On April 2, the California Senate Judiciary Committee held a hearing on the Safe and Secure Innovation for Frontier Artificial Intelligence Models Act (SB 1047) and favorably reported the bill in a 9-0 vote (with 2 members not voting).  The vote marks a major step toward comprehensive artificial intelligence (AI) regulation in a state that is home to both Silicon Valley and the nation’s first comprehensive privacy law.

This legislation would require developers of large AI models to implement certain safeguards before training and deploying those models, and to report safety incidents involving AI technologies.  The bill would give the California Attorney General civil enforcement authority over violations and establish a new “Frontier Model Division” within the Department of Technology to aid enforcement. 

At the hearing, witnesses—including Encode Justice, the Center for AI Safety, and Economic Security California—and legislators praised the bill’s goal of regulating large AI models while also expressing concerns about the feasibility of enforcement and potential effects on AI innovation.  The Chamber of Progress and California Chamber of Commerce (CalChamber) testified in opposition to the bill.  A coalition of advocacy and industry groups, led by CalChamber, has also signed a letter opposing the bill.

Covered Models.  Mirroring the White House’s 2023 Executive Order, SB 1047 would regulate developers of “covered models” trained on computers with processing power above certain thresholds, while also covering models of “similar or greater performance.”  Developers would also be prohibited from training or deploying a covered model that presents an unreasonable risk of “critical harm,” such as the creation or use of weapons of mass destruction, cybersecurity attacks causing catastrophic damages (greater than $500 million), activities undertaken by AI that cause mass casualties or catastrophic damages (greater than $500 million) and that would be criminal conduct if committed by humans, or other severe threats to public safety.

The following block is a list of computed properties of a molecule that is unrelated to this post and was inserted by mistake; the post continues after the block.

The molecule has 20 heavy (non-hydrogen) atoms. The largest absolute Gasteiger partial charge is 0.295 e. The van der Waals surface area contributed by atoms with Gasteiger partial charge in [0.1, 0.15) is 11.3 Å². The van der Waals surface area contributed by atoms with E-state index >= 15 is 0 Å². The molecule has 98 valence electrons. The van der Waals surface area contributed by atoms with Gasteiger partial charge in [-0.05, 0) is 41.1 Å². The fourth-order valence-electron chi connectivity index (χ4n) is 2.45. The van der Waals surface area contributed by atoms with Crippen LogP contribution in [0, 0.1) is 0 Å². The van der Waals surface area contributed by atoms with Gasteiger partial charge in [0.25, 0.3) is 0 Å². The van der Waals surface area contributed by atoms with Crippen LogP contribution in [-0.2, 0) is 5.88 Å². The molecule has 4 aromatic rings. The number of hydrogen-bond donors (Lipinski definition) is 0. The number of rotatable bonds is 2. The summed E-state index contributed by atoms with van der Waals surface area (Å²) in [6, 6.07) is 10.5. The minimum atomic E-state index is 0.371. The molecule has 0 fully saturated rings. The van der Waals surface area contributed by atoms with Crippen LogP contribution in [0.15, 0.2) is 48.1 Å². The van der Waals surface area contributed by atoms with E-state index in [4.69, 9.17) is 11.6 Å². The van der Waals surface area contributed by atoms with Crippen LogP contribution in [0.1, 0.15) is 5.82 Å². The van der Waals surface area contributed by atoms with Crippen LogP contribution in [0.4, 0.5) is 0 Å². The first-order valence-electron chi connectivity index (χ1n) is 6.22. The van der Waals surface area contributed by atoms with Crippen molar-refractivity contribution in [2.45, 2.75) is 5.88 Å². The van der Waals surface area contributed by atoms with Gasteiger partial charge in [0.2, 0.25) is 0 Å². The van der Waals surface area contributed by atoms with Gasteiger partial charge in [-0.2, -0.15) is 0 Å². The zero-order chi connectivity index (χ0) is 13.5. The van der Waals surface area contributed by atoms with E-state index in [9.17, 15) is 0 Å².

AI Developer Pre-Training Requirements.  SB 1047 would establish a set of requirements for developers of covered models that apply before a covered model is trained, including:  

  • Positive Safety Determinations.  Developers would be required to assess whether a model will have lower performance than covered models and lacks “hazardous capabilities.”  Models with such determinations are exempt from the bill’s requirements.
  • Protections & Safeguards.  Developers would be required to implement cybersecurity protections against misuse, ensure models can be fully shutdown, and follow industry best practices and NIST and Frontier Model Division guidance.
  • Safety & Security Protocols.  Developers would be required to implement, for each covered model, a “safety and security protocol” with assurances of safeguards, the requirements that apply to the developer, and procedures to test the model’s safety.

AI Developer Pre-Deployment Requirements.  After training a covered model, SB 1047 would require developers to perform “capability testing” to assess whether a positive safety determination is warranted.  If not, developers would be required to implement safeguards that prevent harmful uses and ensure a model’s actions and “resulting critical harms can be accurately and reliably attributed” to the model and responsible users.